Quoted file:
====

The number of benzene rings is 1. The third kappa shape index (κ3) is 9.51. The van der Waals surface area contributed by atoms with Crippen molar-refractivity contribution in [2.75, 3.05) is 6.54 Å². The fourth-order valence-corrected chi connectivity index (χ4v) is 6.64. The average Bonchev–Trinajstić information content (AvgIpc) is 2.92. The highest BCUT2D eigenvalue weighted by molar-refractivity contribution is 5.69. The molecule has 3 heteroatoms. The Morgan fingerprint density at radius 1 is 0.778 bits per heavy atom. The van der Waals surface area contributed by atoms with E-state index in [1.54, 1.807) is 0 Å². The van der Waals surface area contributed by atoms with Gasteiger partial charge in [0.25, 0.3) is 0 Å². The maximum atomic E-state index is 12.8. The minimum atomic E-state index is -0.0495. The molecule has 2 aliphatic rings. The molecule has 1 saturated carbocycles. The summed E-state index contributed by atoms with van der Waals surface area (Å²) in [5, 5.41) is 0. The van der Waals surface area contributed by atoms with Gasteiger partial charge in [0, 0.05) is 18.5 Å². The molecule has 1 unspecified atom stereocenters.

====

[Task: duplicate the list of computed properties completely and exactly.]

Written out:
The number of benzene rings is 1. The third kappa shape index (κ3) is 9.51. The van der Waals surface area contributed by atoms with Crippen molar-refractivity contribution in [2.75, 3.05) is 6.54 Å². The fourth-order valence-corrected chi connectivity index (χ4v) is 6.64. The average Bonchev–Trinajstić information content (AvgIpc) is 2.92. The highest BCUT2D eigenvalue weighted by molar-refractivity contribution is 5.69. The molecule has 3 heteroatoms. The Morgan fingerprint density at radius 1 is 0.778 bits per heavy atom. The van der Waals surface area contributed by atoms with E-state index in [1.54, 1.807) is 0 Å². The van der Waals surface area contributed by atoms with Gasteiger partial charge in [0.25, 0.3) is 0 Å². The maximum atomic E-state index is 12.8. The minimum atomic E-state index is -0.0495. The molecule has 2 aliphatic rings. The molecule has 1 saturated carbocycles. The summed E-state index contributed by atoms with van der Waals surface area (Å²) in [5, 5.41) is 0. The van der Waals surface area contributed by atoms with Gasteiger partial charge in [0, 0.05) is 18.5 Å². The molecule has 1 unspecified atom stereocenters.